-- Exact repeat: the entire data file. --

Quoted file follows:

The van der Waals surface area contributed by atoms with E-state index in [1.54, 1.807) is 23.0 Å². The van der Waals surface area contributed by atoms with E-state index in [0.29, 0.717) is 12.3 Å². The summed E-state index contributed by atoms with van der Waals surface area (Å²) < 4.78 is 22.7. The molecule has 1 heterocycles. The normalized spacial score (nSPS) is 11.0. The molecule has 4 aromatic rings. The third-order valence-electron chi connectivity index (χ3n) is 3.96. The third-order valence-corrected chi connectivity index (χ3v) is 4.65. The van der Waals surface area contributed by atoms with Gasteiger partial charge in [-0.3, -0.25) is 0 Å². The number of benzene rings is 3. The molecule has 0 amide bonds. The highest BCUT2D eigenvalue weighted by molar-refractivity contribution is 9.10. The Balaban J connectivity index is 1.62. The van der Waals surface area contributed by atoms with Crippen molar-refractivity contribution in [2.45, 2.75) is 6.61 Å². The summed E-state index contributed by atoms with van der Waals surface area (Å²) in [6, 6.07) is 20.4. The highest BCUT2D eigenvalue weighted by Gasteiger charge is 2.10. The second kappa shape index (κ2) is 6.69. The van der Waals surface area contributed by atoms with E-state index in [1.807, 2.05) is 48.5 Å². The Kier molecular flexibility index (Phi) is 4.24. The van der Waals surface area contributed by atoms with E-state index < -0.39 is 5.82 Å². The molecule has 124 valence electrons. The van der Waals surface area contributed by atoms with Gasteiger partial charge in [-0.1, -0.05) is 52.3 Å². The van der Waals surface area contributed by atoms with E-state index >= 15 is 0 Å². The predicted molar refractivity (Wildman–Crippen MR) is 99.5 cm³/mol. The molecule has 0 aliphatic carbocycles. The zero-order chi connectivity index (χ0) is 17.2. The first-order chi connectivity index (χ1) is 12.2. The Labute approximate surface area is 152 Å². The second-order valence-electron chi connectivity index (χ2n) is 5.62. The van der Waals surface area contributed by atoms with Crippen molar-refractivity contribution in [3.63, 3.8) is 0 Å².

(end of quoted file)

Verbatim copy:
The van der Waals surface area contributed by atoms with E-state index in [1.54, 1.807) is 23.0 Å². The van der Waals surface area contributed by atoms with E-state index in [0.29, 0.717) is 12.3 Å². The summed E-state index contributed by atoms with van der Waals surface area (Å²) < 4.78 is 22.7. The molecule has 1 heterocycles. The normalized spacial score (nSPS) is 11.0. The molecule has 4 aromatic rings. The third-order valence-electron chi connectivity index (χ3n) is 3.96. The third-order valence-corrected chi connectivity index (χ3v) is 4.65. The van der Waals surface area contributed by atoms with Gasteiger partial charge in [-0.3, -0.25) is 0 Å². The number of benzene rings is 3. The molecule has 0 amide bonds. The highest BCUT2D eigenvalue weighted by molar-refractivity contribution is 9.10. The Balaban J connectivity index is 1.62. The van der Waals surface area contributed by atoms with Crippen molar-refractivity contribution in [2.45, 2.75) is 6.61 Å². The summed E-state index contributed by atoms with van der Waals surface area (Å²) in [6, 6.07) is 20.4. The highest BCUT2D eigenvalue weighted by Gasteiger charge is 2.10. The second kappa shape index (κ2) is 6.69. The van der Waals surface area contributed by atoms with E-state index in [1.807, 2.05) is 48.5 Å². The Kier molecular flexibility index (Phi) is 4.24. The van der Waals surface area contributed by atoms with E-state index < -0.39 is 5.82 Å². The molecule has 124 valence electrons. The van der Waals surface area contributed by atoms with Gasteiger partial charge in [-0.1, -0.05) is 52.3 Å². The van der Waals surface area contributed by atoms with E-state index >= 15 is 0 Å². The predicted molar refractivity (Wildman–Crippen MR) is 99.5 cm³/mol. The molecule has 0 aliphatic carbocycles. The zero-order chi connectivity index (χ0) is 17.2. The first-order chi connectivity index (χ1) is 12.2. The Labute approximate surface area is 152 Å². The second-order valence-electron chi connectivity index (χ2n) is 5.62. The van der Waals surface area contributed by atoms with Crippen molar-refractivity contribution in [3.63, 3.8) is 0 Å².